Forged by the sea: America's Navy.
Beardmore-Farquhar Machine Gun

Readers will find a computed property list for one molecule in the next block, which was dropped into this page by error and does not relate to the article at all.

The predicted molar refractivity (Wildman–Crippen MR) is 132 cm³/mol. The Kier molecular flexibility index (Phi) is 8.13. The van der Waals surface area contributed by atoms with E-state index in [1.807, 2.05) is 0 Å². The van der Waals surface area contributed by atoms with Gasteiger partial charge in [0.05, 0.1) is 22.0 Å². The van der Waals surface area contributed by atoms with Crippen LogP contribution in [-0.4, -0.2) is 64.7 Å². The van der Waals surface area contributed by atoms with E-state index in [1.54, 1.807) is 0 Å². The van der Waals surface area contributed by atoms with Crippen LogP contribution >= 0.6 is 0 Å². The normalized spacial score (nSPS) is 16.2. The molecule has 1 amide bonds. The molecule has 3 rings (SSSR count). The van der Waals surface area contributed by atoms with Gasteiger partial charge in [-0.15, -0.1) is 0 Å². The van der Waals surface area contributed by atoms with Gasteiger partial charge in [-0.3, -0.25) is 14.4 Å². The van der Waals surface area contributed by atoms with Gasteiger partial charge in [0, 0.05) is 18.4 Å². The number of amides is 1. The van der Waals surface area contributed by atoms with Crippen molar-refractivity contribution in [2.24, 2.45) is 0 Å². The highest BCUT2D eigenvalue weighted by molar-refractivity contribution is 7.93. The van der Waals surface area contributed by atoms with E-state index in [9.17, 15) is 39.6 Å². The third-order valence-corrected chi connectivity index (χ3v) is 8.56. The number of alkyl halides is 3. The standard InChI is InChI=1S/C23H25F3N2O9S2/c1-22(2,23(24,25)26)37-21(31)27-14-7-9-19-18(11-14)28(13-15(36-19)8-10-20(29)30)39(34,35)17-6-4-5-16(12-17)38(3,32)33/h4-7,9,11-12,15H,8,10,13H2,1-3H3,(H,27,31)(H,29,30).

The Beardmore-Farquhar light machine gun has its roots in the Fraquhar-Hill self-loading rifle, developed by 1917 by Mobray G. Farquhar and Arthur Hill. This rifle got as far as being formally adopted by British Army in 1918, but the Armistice put this process to an end before mass production could be started. This was a gas-operated, rotary bolt rifle which used an interesting and unusual action, in which gas piston first compressed a powerful operating spring, which then transferred its energy to the bolt group. In theory, this permitted for relatively gentle action and mild recoil, but the weapon was not developed enough when war ended. The same action was then used for light machine gun, which was initially developed in around 1919. The Beardmore-Farquhar name comes from the names of designer (Farquhar) and manufacturer (Beardmore Engineering Co.), although the weapon was patented to same gentlemen Fraquhar and Hill. The weapon had unusually “skinny” appearance and weighted noticeably less than contemporary light machine guns such as Lewis or Madsen. Beardmore-Farquhar light machine guns were tried several times by British Small Arms Committee and certain other European armies during late 1920s and early 1930s, and each time turned down for various reasons. Learn more at http://world.guns.ru/machine/brit/machine-gun-beardmore-farquhar-e.html